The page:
The good Samaritan who got onto the subway tracks to save a woman who was unconscious Monday morning said he didn't hesitate, he just jumped.
“I was scared, but I was scared for her,” Said Kanoun said, a 25-year-old man who emigrated from Algeria three months ago and now studies English at Long Island University.
Kanoun, was on his way from his Dyker Heights home to LIU and was changing trains at the Atlantic Avenue-Barclays Center subway station when the accident happened. He was waiting for the R train at around 8:25 a.m. when he saw a young woman fall onto the tracks, he said during an interview with Patch Tuesday morning at the Downtown Brooklyn school.
Just before the woman fell, he had heard an announcement that the R train was one station away, so he knew he had to act fast. He reached down to pull her up but she didn’t move.
“I tell her, ‘Give me your hands! Give me your hands!’ but she didn’t move. I think she was unconscious. I see nobody’s jumping, so I took off my bag and I jumped,” he said.
Down in the tracks, he grabbed the woman and tried to hoist her up onto the platform on his own, but she was unconscious, therefore essentially dead weight.
“She was too heavy. Someone pulled her up and then somebody pulled me up,” he said.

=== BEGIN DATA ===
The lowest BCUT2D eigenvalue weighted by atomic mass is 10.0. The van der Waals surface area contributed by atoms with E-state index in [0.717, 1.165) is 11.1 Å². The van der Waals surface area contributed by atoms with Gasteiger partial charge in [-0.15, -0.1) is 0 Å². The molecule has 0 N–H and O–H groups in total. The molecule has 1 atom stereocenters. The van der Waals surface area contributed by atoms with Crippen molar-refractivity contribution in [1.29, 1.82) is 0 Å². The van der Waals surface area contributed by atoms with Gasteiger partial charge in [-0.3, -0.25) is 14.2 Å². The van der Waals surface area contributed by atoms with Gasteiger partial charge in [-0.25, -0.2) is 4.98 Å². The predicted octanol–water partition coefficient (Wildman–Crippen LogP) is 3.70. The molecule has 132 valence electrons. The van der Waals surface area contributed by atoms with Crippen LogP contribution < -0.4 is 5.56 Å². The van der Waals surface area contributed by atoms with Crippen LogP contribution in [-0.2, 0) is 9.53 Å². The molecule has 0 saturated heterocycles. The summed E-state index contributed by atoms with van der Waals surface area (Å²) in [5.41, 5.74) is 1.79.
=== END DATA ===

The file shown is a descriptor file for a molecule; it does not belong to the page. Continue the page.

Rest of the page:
The conductor of the incoming R train saw a man lifting a woman out of the tracks and stopped—with his train one-third of the way into the station—to wait for the man to get off the tracks, an MTA spokeswoman said.
After he was safely out, the train pulled all the way into the station.
“We put the girl on the platform and I asked her if she was OK, but she didn’t speak,” Kanoun said. The woman had a cut on her forehead and there was blood running down her face and into her eyes.
"I really would like to know if she's O.K.," he said.
The woman was taken to Brooklyn Hospital Center in "unknown condition," according to the FDNY following origional reports from incident.
Kanoun said that while many passengers helped with the rescue, he was surpised at the reactions of others: At least a half dozen people stood there taking pictures or video with their phones, he said.
Afterwards, he said, a lot of people thanked him.
“Everyone said: ‘You’re a hero. You’re a hero.’ But I’m not a hero," he said, adding that he just did what needed to be done.
The soft-spoken, gangly student grew up the oldest of five children in Tizi Ouzou, a medium-sized costal city in northern Algeria. Kanoun was studying electrical engineering but moved here three months ago after getting his green card.
The subway hero, as it happens, makes Subway heroes for a living. He works at an "Eat Fresh" franchise, as he calls it, near the United Nations in Manhattan.
Fellow students and teachers called Kanoun a "warm," "affable" and "hardworking" guy.
Malgorzata Kapinos, a fellow ESL student who arrived on the platform a few minutes after the incident said she was impressed with Kanoun's quick action.
“So many people are afraid, scared,” she added. “But [instantly] he was jumping.”